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Unformatted text preview: ng a current source in common, (b) a supermesh, created by excluding the current source. As shown in Fig. 3.23(b), we create a supermesh as the periphery of
the two meshes and treat it differently. (If a circuit has two or more
supermeshes that intersect, they should be combined to form a larger
supermesh.) Why treat the supermesh differently? Because mesh analysis applies KVL—which requires that we know the voltage across each
branch—and we do not know the voltage across a current source in advance. However, a supermesh must satisfy KVL like any other mesh.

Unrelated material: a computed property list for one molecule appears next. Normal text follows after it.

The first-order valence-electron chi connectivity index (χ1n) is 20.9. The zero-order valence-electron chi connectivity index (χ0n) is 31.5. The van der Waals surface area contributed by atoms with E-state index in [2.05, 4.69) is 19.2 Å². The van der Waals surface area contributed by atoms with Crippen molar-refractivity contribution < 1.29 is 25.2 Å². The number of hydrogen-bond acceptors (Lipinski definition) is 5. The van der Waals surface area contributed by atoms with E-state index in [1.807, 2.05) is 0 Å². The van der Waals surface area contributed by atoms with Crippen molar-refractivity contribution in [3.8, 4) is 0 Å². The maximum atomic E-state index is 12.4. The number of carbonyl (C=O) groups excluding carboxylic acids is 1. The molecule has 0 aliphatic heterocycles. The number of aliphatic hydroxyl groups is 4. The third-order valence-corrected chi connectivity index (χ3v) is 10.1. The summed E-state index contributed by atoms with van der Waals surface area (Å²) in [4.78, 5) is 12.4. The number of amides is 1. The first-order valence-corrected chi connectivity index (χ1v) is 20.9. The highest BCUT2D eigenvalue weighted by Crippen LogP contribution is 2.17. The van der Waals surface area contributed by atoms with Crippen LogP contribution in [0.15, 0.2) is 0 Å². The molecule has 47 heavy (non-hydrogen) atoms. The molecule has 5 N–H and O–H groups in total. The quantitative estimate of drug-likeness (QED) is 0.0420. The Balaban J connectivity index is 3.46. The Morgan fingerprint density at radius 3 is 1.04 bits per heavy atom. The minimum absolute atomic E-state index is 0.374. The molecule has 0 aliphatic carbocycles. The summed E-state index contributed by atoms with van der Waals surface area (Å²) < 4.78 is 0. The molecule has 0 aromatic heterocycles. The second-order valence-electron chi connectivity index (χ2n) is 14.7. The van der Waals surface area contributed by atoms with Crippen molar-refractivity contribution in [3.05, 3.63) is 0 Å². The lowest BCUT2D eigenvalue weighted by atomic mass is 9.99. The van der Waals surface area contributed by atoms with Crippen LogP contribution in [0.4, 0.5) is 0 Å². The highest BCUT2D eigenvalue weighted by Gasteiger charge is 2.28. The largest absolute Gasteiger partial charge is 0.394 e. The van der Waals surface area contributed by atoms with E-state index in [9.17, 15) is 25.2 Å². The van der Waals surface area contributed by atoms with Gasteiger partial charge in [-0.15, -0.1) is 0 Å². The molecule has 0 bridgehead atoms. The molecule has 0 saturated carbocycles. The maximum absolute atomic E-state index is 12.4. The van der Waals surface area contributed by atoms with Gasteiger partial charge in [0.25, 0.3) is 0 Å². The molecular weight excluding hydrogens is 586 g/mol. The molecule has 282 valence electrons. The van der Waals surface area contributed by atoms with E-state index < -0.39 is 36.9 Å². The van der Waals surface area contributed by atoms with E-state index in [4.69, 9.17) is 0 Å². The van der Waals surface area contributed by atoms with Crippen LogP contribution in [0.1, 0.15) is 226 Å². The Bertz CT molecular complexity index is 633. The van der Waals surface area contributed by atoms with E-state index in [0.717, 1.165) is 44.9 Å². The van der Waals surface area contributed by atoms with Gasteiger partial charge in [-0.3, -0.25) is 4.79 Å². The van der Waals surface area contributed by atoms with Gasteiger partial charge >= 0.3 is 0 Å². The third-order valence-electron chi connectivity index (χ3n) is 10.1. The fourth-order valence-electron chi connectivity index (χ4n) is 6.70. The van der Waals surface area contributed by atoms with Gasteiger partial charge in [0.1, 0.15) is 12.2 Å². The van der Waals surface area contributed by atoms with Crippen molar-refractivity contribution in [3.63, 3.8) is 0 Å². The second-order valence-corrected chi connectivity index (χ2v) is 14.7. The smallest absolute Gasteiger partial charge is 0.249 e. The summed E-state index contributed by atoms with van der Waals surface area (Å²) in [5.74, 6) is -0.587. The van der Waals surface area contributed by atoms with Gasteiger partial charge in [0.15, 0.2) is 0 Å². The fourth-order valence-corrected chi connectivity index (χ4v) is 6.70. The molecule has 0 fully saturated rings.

Therefore, applying KVL to the supermesh in Fig. 3.23(b) gives
−20 + 6i1 + 10i2 + 4i2 = 0
6i1 + 14i2 = 20 (3.18) We apply KCL to a node in the branch where the two meshes intersect.
Applying KCL to node 0 in Fig. 3.23(a) gives
i2 = i1 + 6 (3.19) Solving Eqs. (3.18) and (3.19), we get
i1 = −3.2 A, i2 = 2.8 A (3.20) Note the following properties of a supermesh:
1. The current source in the supermesh is not completely ignored;
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This note was uploaded on 07/16/2012 for the course KA KA 2000 taught by Professor Bkav during the Spring '12 term at Cambridge.
- Spring '12